Every divorce comes with its own unique complications, but if you also own a business, it complicates the matter considerably. Businesses are often financial mazes, and to make things even more difficult, the finances of family businesses are often closely intertwined with family finances. To obtain your fair share of marital property, you are going to need a thorough business evaluation that demonstrates exactly what you are working with, and this can be more difficult than it seems. If you are going through a divorce that involves a business, you owe it to yourself to work closely with an experienced Killeen divorce attorney.
Your Valuation Expert
To begin, you will need to secure a valuation expert. If you and your divorcing spouse are able to work together, you will only need one valuation that you both agree to accept as an important financial component of your divorce. If your divorce is more heated, however, you might both be motivated to obtain your own business valuations.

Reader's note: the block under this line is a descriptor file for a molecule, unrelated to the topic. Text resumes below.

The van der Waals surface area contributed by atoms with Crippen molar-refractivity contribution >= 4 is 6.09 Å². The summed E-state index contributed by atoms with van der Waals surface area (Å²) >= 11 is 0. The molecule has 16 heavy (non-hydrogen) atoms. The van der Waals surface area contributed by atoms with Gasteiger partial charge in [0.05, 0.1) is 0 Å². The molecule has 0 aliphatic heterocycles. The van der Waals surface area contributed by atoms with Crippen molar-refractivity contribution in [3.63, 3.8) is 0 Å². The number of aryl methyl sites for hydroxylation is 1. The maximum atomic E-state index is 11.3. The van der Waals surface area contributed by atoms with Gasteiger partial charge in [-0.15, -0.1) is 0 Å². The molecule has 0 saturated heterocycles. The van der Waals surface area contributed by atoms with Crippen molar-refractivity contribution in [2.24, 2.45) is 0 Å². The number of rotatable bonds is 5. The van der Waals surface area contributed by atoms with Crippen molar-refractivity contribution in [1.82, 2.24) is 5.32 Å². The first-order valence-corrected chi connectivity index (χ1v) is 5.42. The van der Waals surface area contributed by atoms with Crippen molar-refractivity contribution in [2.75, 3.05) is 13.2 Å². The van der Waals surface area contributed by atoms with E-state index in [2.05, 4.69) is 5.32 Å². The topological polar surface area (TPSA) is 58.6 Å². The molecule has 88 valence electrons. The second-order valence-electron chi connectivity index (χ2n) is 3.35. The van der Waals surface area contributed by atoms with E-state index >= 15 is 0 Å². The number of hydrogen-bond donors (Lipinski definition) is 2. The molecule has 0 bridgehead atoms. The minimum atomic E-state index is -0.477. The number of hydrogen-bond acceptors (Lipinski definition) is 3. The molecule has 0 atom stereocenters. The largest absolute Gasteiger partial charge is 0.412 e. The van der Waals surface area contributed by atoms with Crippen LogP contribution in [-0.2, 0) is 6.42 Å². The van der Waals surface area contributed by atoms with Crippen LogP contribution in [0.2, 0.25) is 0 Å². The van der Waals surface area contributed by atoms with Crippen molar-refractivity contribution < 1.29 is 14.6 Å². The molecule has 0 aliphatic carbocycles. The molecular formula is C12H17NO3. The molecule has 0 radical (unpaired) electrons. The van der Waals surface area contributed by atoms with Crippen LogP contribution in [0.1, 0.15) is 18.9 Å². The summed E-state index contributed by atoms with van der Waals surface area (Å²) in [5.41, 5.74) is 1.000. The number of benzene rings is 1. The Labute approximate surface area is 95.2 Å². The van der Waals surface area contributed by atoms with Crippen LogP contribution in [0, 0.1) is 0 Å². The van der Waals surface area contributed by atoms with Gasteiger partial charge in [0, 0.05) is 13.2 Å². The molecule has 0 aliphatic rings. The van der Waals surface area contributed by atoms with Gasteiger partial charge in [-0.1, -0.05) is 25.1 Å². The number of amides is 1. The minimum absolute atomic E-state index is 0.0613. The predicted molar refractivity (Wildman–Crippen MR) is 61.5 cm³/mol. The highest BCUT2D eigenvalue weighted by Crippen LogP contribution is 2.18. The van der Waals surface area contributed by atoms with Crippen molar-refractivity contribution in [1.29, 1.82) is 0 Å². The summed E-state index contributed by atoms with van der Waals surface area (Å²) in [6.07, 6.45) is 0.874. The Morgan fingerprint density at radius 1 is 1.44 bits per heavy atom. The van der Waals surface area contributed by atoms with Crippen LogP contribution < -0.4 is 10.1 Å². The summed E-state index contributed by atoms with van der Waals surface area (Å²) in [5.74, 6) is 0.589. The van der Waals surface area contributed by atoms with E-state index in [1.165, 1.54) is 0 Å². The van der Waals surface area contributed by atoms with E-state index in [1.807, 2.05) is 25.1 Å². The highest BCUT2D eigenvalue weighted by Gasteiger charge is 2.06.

The Potential for Abuse
The fact is that your business is likely the main piece of your financial puzzle, but it can also provide an opportunity to obscure finances and even to hide assets – via obfuscation – if your spouse is so inclined. While you may believe your spouse is above such nefarious activity, it is important to recognize that the stress of a divorce – and the potential loss of wealth – can push an otherwise reasonable person into making some extremely unreasonable choices.
If you both obtain valuations, they should – if they are both accurate and above board – be reasonably close in their final calculations. If they are not, you will need to take a closer look.
Evaluating Your Valuation Report
Once you have obtained your valuation report (or reports), there are some basics you should look for, which include:
- The Clear Assignment of Task – Your valuation report should clearly delineate the task it is attempting to accomplish.
- A Comprehensive Report – Your report should contain all the relevant information and should include said information in its calculations.
- Alternate Methods of Valuation – There are three major methods of valuation, and a report should generally include at least two of these. If using a different methodology makes a significant difference, it might be a red flag.
- Reasonable Projections – If the financial projections reported do not strike you as reasonable, take a closer look. Your knowledge as the business owner makes you an expert on the matter, and if the projections seem off to you, they very well may be.